Once Upon a Time … in Hollywood: Ryan’s Movie Reviews #54

Hello and welcome to Ryan’s Movie Reviews!

In a sea of reboots, remakes, sequels, and prequels, it’s becoming difficult to find original movies that stay true to the art of film. Enter Quentin Tarantino, who’s been in the game for 27 years and has arguably mastered this talent. His films are so unique and iconic that the word ‘Tarantinoesque’ has been added to the Oxford Dictionary. It’s with this that anything he makes is almost guaranteed to be something different and legendary, and film fanatics from around the world are always excited when he announces a new project. Once Upon a Time … in Hollywood is no exception from this.

Once Upon a Time … in Hollywood is the tenth film (ninth if you count the Kill Bills as one movie) to be written and directed by Quentin Tarantino. Set in 1969, the film follows Rick Dalton, a TV actor and Cliff Booth, his stunt double. Rick finds himself down on his luck as the Hollywood he knows and loves is now changing and he’s on his way to becoming a has-been. It just so happens that his neighbour is one of the new actresses in Hollywood who’s on the up and up to becoming something big; Sharon Tate.

Rick Dalton was played brilliantly by Leonardo DiCaprio, who’s already in early Oscar talk for his role. It’s obvious to see why, as DiCaprio delivers an amazing performance as Rick Dalton. DiCaprio playing an actor is great fun to watch, as you see Rick with a stutter, but then without one when he’s in a movie or TV show. One of the best scenes that demonstrates DiCaprio’s fantastic acting ability is when Rick is filming on Lancer and we see him switching between in real life (with the stutter) and his villainous character in Lancer, who speaks without a stutter and more of a stern voice. Whenever DiCaprio takes on a role, he fully immerses himself in it, and this allows the audience to take more of an interest in his character and the film; Once Upon a Time … in Hollywood is no exception to this. As superb as Leonardo DiCaprio was, I couldn’t help but feel that Brad Pitt stole the show. Brad Pitt played Rick’s stunt double, Cliff Booth, a war veteran who’s somewhat frowned upon in the film industry for the alleged murder of his wife. Pitt maybe wasn’t the obvious choice to play Cliff Booth, but certainly was the perfect actor for the role. He was excellent as Cliff, bringing an edge to the character and making him one of the standout best parts of this movie. There has also been Oscar talk for Brad Pitt’s performance as Cliff Booth, and personally, I’d say he’s more deserving of the Oscar than DiCaprio. Brad brought a lovability to Cliff’s character which, despite the slow pacing of the film, stood out as an exceptional performance that helped to make the film better. Margot Robbie played Sharon Tate, and she was marvellous in the role, but there wasn’t much of her character, or at least as much as I was expecting from advertisements. The film mainly focused on Rick and Cliff and their relationship (which, I must say, was just shy of impeccable), but the lack of Sharon Tate and other characters did make the film suffer slightly.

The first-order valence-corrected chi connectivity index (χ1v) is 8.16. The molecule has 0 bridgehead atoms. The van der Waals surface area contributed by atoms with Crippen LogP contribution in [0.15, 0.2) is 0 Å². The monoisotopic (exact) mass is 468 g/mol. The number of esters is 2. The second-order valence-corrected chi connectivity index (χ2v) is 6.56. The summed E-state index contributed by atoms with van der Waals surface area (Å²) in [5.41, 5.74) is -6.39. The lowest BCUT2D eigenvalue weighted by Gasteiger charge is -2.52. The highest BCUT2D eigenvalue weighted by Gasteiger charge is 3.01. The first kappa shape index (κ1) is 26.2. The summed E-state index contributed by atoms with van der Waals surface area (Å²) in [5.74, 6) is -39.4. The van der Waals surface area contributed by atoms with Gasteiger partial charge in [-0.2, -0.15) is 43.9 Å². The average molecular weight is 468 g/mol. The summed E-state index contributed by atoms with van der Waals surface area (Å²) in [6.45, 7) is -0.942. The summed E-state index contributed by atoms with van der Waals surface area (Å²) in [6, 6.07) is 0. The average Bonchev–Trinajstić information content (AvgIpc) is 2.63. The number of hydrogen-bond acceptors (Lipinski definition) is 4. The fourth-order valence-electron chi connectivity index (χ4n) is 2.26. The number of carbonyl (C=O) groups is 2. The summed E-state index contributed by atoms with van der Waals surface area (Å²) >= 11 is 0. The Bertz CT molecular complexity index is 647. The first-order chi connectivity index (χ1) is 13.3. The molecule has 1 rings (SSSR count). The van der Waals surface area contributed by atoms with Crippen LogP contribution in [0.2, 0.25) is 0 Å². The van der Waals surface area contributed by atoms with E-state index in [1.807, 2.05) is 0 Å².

The music, like in most of Tarantino’s films, was perfectly selected. It captured the essence of a defining era in Hollywood as well as adding to scenes, by either building tension or excitement, or by making the scenes more enjoyable to engage in.

e0d344a9-dcfb-45f9-b31f-67ab5aaade24

Cliff and Rick on the set of their Western TV show, ‘Bounty Law’

Once Upon a Time … in Hollywood is Tarantino at his most playful. It’s not Tarantino’s most iconic or quotable film, but instead, the director proves that he has mastered the art of film-making. I’ll admit, at times it feels like the film is just the studio giving Tarantino money to make a movie because they know his name will bring them more money in return. While this certainly feels true for parts of the film, it’s more than this. It’s bringing together some of the best talents in Hollywood. It’s more than having Tarantino direct and write, and Leonardo DiCaprio and Brad Pitt star. It’s having your cinematography from Robert Richardson (who also cinematographed for Hugo, Inglourious Basterds, and Shutter Island), and a talented Visual Effects department, including the likes of Brian Adler (who also did visual effects for Avengers: Endgame and Logan). With some of the talents of the industry coming together to produce a film like this, it’s evident to see that people really enjoy working on different, creative films within Hollywood and the end product is something undeniably awesome.